2015 seems to be the year for celebrating special dates in the history of our area.
Tuesday, Motor Man and I attended a gathering to celebrate the 90th anniversary of the ferry which crosses the James River, connecting Surry County (my “home” county) and historic Jamestown. “Scotland” refers to Scotland Wharf, the dock on the Surry side of the river.
The ceremony, which began in Jamestown, concluded at the Surry Historical Society. Guests there were treated to a preview of the restored 1925 ferry, the Captain John Smith. The original ferry:
It wasn’t until the late 1990’s, when I went to work for a Surry business, S. Wallace Edwards & Sons, which specializes in country cured hams, that I learned the complete history of this ferry. Captain Albert Jester had the idea for the ferry in 1923. The boat, the Captain John Smith, was built in Battery Park, Virginia, located about 25 miles from Surry. (Battery Park is a tiny waterfront town, practically in sight of where Motor Man and I now live.) The ferry, which could accommodate 16 Model A cars at the time, began operation in 1925. It was the first boat to transport vehicles across the James River.
Captain Jester’s son-in-law, S. Wallace Edwards, Sr. worked alongside him on the ferry. Since there were no restaurants where motorists could stop for a meal, Mr. Edwards began selling ham sandwiches to folks traveling on the ferry. The ham was cured by his family on their nearby farm.
Demand grew for the ham, and ultimately lead to the creation of Edwards Ham Company.
One of my jobs at Edwards’ was to give tours of the plant, and the history of how the ham company came to be – because of the ferry – was included in the information shared with our visitors. Third and fourth generation Edwards family members now operate the company.
This is the restored Captain John Smith, located on the grounds of the Surry Historical Society.
After it was retired as a ferry, the deckhouse was sold. In the 1940’s, it was given new life as a summer house on pilings in the Elizabeth River, another of our southeast Virginia rivers. This photo was taken in the 1980’s.
In recent years, the deckhouse was recovered and donated to the Historical Society. Through donations and grants, restoration work began, and is now, nearing completion.
Years ago, the ship’s wheel had been donated to Mariners Museum in Newport News. Upon learning that the Captain John Smith was being restored, the museum gifted the wheel to the Surry Historical Society in 2012.
My friend, Linda, an Edwards employee, whom I first met while working there, accompanied us to the ceremony on Tuesday.
And took a picture of Motor Man and me. (No captain nor first mate material here, I’m afraid…)
As a Surry County native, ferry traveler and friend (and former employee) of the Edwards family, it’s heartwarming to see the Captain John Smith being restored.
I hope she has many visitors at her new location.
~These Days Of Mine~
You’re blessed to live in such a historical area, Dianna. Thanks for sharing it with us. I love the photo of you and MM! 🙂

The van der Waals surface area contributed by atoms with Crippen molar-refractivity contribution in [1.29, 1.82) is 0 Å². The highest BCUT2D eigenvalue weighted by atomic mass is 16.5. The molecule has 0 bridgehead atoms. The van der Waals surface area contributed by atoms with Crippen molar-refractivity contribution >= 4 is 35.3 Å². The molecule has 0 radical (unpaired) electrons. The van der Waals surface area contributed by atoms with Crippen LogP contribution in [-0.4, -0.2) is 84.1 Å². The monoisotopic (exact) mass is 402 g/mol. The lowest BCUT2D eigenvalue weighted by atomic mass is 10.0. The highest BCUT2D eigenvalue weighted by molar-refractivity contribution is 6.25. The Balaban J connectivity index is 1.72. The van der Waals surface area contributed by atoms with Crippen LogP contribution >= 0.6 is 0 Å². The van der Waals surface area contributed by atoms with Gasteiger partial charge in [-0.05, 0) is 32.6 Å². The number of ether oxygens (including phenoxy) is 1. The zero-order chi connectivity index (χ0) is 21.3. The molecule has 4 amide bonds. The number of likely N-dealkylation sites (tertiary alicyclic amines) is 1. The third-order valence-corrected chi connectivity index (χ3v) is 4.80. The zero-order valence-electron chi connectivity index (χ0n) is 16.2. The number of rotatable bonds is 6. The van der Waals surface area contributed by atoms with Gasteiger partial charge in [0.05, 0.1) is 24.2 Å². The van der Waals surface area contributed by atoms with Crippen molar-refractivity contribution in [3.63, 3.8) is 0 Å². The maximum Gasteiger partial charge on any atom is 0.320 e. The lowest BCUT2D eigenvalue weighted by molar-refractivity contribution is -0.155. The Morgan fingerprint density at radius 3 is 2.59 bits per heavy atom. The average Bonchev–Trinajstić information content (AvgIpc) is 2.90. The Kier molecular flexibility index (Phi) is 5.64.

So glad another little bit of history is being kept alive with the restoration of the Captain John Smith……….great photos and background!
Love the history lesson and photos (old and new). Riding the ferry and feeding the seagulls has been a rite of growing up for many a local youth. Great memories. Still like taking the ferry – slows life down a little:>
I love all the rivers and water related history and boats in your area. Rich with history! We have a lot of that river history here too but I am drawn to the Virginia area because of your blog and that we lived in Virginia for four years. Very nice that the Captain John Smith was restored! Love the deckhouse and tickled that it is being restored.
Hey Pix! How are you this fine day? 🙂
Good Morning Beth Ann! I had a great day yesterday. We left early for St. Louis and had lunch with my sis-in-law. It was one of those most wonderful days!
Yay! Sounds perfect!
This brought back fond memories of taking the ferry as a child on my first trip to Williamsburg and Jamestown and taking my own children to that historical area. I think they enjoyed the ferry ride more than anything else on those trips!
I love it! What a great piece of history! Thanks for sharing and I love the picture of you and Motor Man!!!
Such an info-packed TheseDays today!
It’s a fantastic story about how the two are linked..
Edward’s ham & the ferry are both icons !
That is a historically wonderful write-up for those of us that could not be there! loved it Dianna, and as always the pictures were great! Really liked that you put the old picture in there too! Keep the history coming-like you said-this must be the year for anniversary’s and celebrations and we count on you to keep us posted!
We were actually there on Monday, on our way home from Williamsburg (via the ferry, of course!)…I would have loved to be thre for the ceremony but had a previous commitment. Thanks for sharing this.
How wonderful that we have this history in our home town. I also have great memories of the Jamestown Ferry. Very nice blog, Dianna, thank you.
You two look fabulous behind the wheel. I think you might have found your next career–instead of a ferry, grab a yacht and take off around the globe!
Great to learn more about the history!
A lot of history there. I agree, great shot of you and MM. You didn’t run her aground, did you? 😉
Nice story. I don’t think I had heard the complete history. BTW, the photo of the “Summer House” was taken by Yours Truly from the Police Helicopter. It was on a pier off the Beazley Farm on the Western Branch of the Elizabeth River. My friends used to spend the summer nights in it. There was chicken wire strung up to keep the pigeons and sea gulls out. I think Hurricane Isebel decided it didn’t belong there and it was salvaged and trucked to Scotland. Glad to see it restored. Thanks for sharing the story.